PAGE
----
This mediaeval town on the banks of the Loing is a charming little provincial town. This site bears witness to a long past from prehistoric times to the present day, including its rich medieval period...
Today Nemours still has all the charm of an old town with its picturesque lanes and château on the banks of the Loing.
There are signs of human occupation dating back to the Palaeolithic era as evidenced by the discovery of remains from that time.
In medieval times, the first Lord of Nemours was Orson in 1120. His son-in-law, Gauthier de Villebéon (Gauthier I), gave permission for the château and Saint Jean-Baptiste church to be built. The town was burned down in 1358 during the Hundred Years War. As capital of the Gâtinais region, the town prospered throughout the ensuing centuries. On 7th July 1585, the Treaty of Nemours was ratified in the château, forbidding Protestant worship services and excluding Henri de Navarre from the line to the throne (the future Henri IV).
In 1789, Pierre Samuel Dupont was Member of Parliament for Nemours. 10 years later, he left France for the United States where his son, Eleuthère Irénée, created the multinational firm Du Pont de Nemours.
In 1800, the town lost its prefecture, which was moved to Fontainebleau.
Still a rural town at the end of the Second World War, little by little it gained more economic importance in the region with its population growing at the same time.
Built in the 12th century, the castle was the main part of the defence of the fortified town. To begin with, the castle’s original vocation was to provide a resting place for Lords returning from the Crusades. Altered in the 15th century by the Duke of Nemours who turned it into a residential building, and again in the 17th century, since when the château’s appearance has remained unchanged. Inside one of the turrets of the tower, there is a magnificent Chapel on two levels.
Saint Jean-Baptiste church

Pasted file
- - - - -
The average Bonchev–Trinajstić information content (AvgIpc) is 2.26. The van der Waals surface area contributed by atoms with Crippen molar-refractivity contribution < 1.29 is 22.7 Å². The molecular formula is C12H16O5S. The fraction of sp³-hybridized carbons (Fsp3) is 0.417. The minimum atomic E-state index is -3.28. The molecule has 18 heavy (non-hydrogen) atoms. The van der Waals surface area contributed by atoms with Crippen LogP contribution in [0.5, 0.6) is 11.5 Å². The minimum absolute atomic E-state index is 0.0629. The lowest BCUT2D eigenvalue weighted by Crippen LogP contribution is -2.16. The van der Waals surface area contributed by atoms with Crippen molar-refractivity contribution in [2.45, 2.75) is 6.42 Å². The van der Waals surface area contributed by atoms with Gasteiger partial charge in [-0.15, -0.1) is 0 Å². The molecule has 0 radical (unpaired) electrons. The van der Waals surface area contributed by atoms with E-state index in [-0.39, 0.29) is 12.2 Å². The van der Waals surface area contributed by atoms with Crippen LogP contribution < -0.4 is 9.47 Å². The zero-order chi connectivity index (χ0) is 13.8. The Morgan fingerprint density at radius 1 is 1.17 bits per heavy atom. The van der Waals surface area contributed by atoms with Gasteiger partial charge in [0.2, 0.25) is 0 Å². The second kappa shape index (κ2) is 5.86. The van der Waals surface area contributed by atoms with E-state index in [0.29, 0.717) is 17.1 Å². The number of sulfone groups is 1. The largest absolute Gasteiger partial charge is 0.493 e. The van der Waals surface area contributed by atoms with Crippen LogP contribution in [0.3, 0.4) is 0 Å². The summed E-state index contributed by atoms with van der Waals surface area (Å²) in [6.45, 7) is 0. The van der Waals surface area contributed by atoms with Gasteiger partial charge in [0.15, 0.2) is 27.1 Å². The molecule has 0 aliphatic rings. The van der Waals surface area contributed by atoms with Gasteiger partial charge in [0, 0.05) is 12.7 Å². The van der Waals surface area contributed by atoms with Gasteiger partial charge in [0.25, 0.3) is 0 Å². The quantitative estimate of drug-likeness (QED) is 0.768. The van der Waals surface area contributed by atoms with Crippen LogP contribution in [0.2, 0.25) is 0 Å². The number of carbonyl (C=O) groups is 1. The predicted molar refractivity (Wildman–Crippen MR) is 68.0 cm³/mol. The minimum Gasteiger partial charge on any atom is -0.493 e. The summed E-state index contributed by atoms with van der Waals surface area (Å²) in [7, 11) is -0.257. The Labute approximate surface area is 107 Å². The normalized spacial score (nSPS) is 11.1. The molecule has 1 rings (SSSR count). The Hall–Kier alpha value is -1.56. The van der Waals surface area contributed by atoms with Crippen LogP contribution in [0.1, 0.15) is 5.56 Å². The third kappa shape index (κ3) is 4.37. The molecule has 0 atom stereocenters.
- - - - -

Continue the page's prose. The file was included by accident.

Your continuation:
Saint Jean-Baptiste church was built in 1170 at the request of Gauthier I of Nemours. The church was destroyed in the town's fire in the 15th century, and rebuilt between 1445 and 1555. The choir dates from this reconstruction period. In 1850 and 1890, the interior of the church was developed with stained-glass windows and a master altar dedicated to Saint Jean-Baptiste.
The Ile de France prehistory Museum
Open to the public since 1981, the museum shows the prehistory of the Paris region in a building by the architect Roland Simounet.
Opening up onto a wooded park and a rocky massif, the rooms are organised around for interior gardens that reconstitute the flora of the quartenary period in the Ile de France.
This museum, which was recently listed as a "Historical Monument of the 20th Century", presents the Prehistory and the Protohistory of the Paris region, from the appearance of man to Gallo-Roman times.
There are two possible visits.
The first circuit, for educational visits, presents the daily life of Palaeolithic age hunters, farmers and breeders in the Neolithic period and then an introduction to bronze and iron metalworking.
The circuit can then be completed with a second one dedicated to archaeological sites, stratigraphic geology and comparative typology of tools.
A 20 minutes audio-visual presentation is made in interaction with the Pincevent archaeological ground moulding.
Guided tours and workshops available for school groups daily except Wednesdays: learning to use tools, fire, throwing sticks. Themed workshops for single-class school groups: themes: habitat, food, fire, and tools.
Special programmes scheduled on events days.
All year round, daily.
Office de Tourisme du Pays de Nemours - 22/09/2021
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